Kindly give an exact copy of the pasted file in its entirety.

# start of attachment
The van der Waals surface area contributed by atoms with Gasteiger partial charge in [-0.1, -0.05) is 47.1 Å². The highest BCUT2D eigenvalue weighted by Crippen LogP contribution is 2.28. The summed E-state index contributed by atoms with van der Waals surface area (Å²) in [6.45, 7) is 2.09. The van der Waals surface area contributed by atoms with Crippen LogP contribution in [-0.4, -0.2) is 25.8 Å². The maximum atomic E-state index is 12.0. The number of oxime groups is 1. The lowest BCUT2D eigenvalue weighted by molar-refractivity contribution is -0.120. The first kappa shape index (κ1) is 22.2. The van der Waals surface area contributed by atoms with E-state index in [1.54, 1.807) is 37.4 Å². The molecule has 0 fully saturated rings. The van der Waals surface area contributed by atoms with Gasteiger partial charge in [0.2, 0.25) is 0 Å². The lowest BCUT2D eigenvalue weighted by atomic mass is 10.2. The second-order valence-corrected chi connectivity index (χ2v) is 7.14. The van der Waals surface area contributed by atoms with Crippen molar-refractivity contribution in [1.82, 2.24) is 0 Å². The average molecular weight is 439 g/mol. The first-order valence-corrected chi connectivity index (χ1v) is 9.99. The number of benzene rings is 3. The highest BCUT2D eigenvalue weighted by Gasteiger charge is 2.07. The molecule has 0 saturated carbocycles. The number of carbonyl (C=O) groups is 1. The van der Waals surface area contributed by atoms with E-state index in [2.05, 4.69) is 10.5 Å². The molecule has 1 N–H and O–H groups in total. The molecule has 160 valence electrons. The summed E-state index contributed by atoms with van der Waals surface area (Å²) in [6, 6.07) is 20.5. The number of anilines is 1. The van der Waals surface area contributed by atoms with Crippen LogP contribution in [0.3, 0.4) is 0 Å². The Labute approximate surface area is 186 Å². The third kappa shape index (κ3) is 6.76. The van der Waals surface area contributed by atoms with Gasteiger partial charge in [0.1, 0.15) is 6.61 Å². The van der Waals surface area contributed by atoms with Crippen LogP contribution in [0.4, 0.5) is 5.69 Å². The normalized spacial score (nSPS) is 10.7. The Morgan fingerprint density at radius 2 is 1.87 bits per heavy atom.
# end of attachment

The van der Waals surface area contributed by atoms with Gasteiger partial charge in [-0.1, -0.05) is 47.1 Å². The highest BCUT2D eigenvalue weighted by Crippen LogP contribution is 2.28. The summed E-state index contributed by atoms with van der Waals surface area (Å²) in [6.45, 7) is 2.09. The van der Waals surface area contributed by atoms with Crippen LogP contribution in [-0.4, -0.2) is 25.8 Å². The maximum atomic E-state index is 12.0. The number of oxime groups is 1. The lowest BCUT2D eigenvalue weighted by molar-refractivity contribution is -0.120. The first kappa shape index (κ1) is 22.2. The van der Waals surface area contributed by atoms with E-state index in [1.54, 1.807) is 37.4 Å². The molecule has 0 fully saturated rings. The van der Waals surface area contributed by atoms with Gasteiger partial charge in [0.2, 0.25) is 0 Å². The lowest BCUT2D eigenvalue weighted by atomic mass is 10.2. The second-order valence-corrected chi connectivity index (χ2v) is 7.14. The van der Waals surface area contributed by atoms with Crippen molar-refractivity contribution in [1.82, 2.24) is 0 Å². The average molecular weight is 439 g/mol. The first-order valence-corrected chi connectivity index (χ1v) is 9.99. The number of benzene rings is 3. The highest BCUT2D eigenvalue weighted by Gasteiger charge is 2.07. The molecule has 0 saturated carbocycles. The number of carbonyl (C=O) groups is 1. The van der Waals surface area contributed by atoms with E-state index in [2.05, 4.69) is 10.5 Å². The molecule has 1 N–H and O–H groups in total. The molecule has 160 valence electrons. The summed E-state index contributed by atoms with van der Waals surface area (Å²) in [6, 6.07) is 20.5. The number of anilines is 1. The van der Waals surface area contributed by atoms with Crippen LogP contribution in [0.3, 0.4) is 0 Å². The Labute approximate surface area is 186 Å². The third kappa shape index (κ3) is 6.76. The van der Waals surface area contributed by atoms with Gasteiger partial charge in [0.1, 0.15) is 6.61 Å². The van der Waals surface area contributed by atoms with Crippen LogP contribution in [0.4, 0.5) is 5.69 Å². The normalized spacial score (nSPS) is 10.7. The Morgan fingerprint density at radius 2 is 1.87 bits per heavy atom.